Wednesday, March 25, 2009


In the search for understanding of the disease of anorexia, a great deal of emphasis is placed on the issue of distorted body perception, and how it can influence the person’s self-image and the resulting behaviors.
The majority of the women in the US, with or without an eating disorder, have a heightened awareness and self criticism of their body shape and size. Society sends the message that thinness equals beauty and perfection, and that a person’s worth is based on physical attributes, which fuels the irrational thinking. Our diet-obsessed society can contribute markedly to the anxiety and obsessive behaviors, with regard to weight issues in the anorexic.
Misperceptions and distortions are sometimes already in place before anorexic symptoms begin. Dieting and weight loss can have a snowball affect, as each lower weight goal is reached, it is still not low enough. Each weight standard that an anorexic sets for herself, is replaced by a lower weight requirement, and a cycle begins. There is never a weight that is low enough. As this continues, the distortion of body image worsens. The drive for perfection perpetuates the cycle, never reaching a point that is good enough.
Anorexics frequently lack the ability to see reality about their own body. The distortions they see in themselves, seldom apply to others around them. Starvation contributes greatly to the distortions, which also increase comparisons, fears, and even paranoia about food, weight, and the desperate need for control. An anorexic becomes acutely aware of her body size, how many bones she can feel, how her clothes fit, if she is getting smaller. There is an odd sense of safety and security in staying emaciated and being able to feel bones without flesh. Smaller is always the goal. There is a visceral discomfort that can not be adequately described. Especially in times of stress and anxiety, there is an actual feeling of body expansion. It may develop into hypersensitivity to being touched by others, or even to having parts of their own bodies touch (legs, arms, etc.). This seems to center more in the mid body. The sensation of clothing touching their body may also set off extreme discomfort, as if proof that their body is growing larger. “Checking” may become an obsession. There is a need to continually feel their abdomen for anything other than flatness. The circumference of their upper arm may have significance to them, whether or not it is small enough to enable the fingers to encircle it.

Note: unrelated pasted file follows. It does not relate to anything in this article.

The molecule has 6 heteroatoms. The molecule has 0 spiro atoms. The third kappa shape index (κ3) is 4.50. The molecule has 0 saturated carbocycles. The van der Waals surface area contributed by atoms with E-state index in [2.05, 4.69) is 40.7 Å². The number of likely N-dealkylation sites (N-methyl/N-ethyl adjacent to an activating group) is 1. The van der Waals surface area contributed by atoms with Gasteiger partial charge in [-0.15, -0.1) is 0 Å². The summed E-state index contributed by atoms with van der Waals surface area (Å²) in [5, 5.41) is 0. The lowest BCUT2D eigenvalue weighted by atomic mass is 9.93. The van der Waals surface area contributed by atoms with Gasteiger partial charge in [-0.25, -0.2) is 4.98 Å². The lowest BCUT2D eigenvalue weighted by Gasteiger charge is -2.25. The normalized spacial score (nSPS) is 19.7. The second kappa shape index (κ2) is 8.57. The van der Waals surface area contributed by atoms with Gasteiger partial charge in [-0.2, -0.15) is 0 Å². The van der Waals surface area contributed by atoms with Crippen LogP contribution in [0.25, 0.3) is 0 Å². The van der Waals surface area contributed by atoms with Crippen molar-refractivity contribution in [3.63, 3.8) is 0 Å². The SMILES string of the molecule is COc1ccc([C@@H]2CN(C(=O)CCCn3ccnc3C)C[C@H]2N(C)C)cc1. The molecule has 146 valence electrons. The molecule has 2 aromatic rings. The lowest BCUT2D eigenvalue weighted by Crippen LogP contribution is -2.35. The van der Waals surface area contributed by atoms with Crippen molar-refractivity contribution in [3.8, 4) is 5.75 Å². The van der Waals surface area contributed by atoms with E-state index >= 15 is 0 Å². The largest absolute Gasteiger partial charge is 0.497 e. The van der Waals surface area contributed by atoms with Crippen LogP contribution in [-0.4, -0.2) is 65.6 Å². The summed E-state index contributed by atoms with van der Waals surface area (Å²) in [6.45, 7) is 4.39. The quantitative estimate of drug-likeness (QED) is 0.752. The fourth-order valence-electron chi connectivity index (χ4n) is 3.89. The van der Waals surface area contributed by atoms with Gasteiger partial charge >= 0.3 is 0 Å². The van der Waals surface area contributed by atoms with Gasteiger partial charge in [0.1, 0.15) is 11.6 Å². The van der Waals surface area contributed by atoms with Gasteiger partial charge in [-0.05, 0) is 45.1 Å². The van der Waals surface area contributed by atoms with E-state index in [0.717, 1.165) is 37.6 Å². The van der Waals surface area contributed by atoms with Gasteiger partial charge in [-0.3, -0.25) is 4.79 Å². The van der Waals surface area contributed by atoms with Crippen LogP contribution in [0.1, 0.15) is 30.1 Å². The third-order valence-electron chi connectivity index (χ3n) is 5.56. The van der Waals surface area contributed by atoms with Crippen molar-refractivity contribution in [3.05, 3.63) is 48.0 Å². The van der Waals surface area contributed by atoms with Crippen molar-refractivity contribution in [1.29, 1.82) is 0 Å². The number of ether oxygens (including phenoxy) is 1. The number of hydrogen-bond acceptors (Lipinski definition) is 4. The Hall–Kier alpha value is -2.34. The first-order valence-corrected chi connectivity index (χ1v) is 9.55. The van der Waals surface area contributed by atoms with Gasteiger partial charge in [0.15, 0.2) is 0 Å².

For some, analyzing their mirror image may become constant, always looking, comparing, and seeking validation of a need to lose weight. The comparison issue also strengthens the misperception. They truly perceive themselves as being bigger than others, who may actually weigh 30-50 lbs. more than they do. There is nothing rational about the physical or psychological view that they have of themselves, while starvation effects are still present. In recovery, when the weight restoration process begins, body discomfort and distortion often worsens. Gaining weight, and the bodily changes that are associated with it signifies many different things to different people. It coincides with the loss of the anorexic identity, and the many fears involved with that. It nearly always indicates a loss of control, which to some also means that their weight is no longer in control. Some may be reliving their years of physical puberty, only then developing physical/sexual female characteristics, which makes the struggle with the image of their changing body even greater. This can stimulate memories and fears with past abuse issues, or fear of maturity and womanhood.
Normalizing body perception and acceptance is, I believe, one of the last issues to resolve in recovery. It requires continuous work on developing a healthy self-concept, including confidence and acceptance of who you are as a person, not solely as a physical body. As I have learned to distinguish my emotional and psychological issues, along with generalized anxiety, from eating, food and weight, I am much more able to prevent body discomfort, and to deal with it when I can’t. For me, the presence of body discomfort, emotional or physical, serves as a red flag that something deeper is going on. I can’t always identify the underlying emotions, but the key is accepting them and moving on.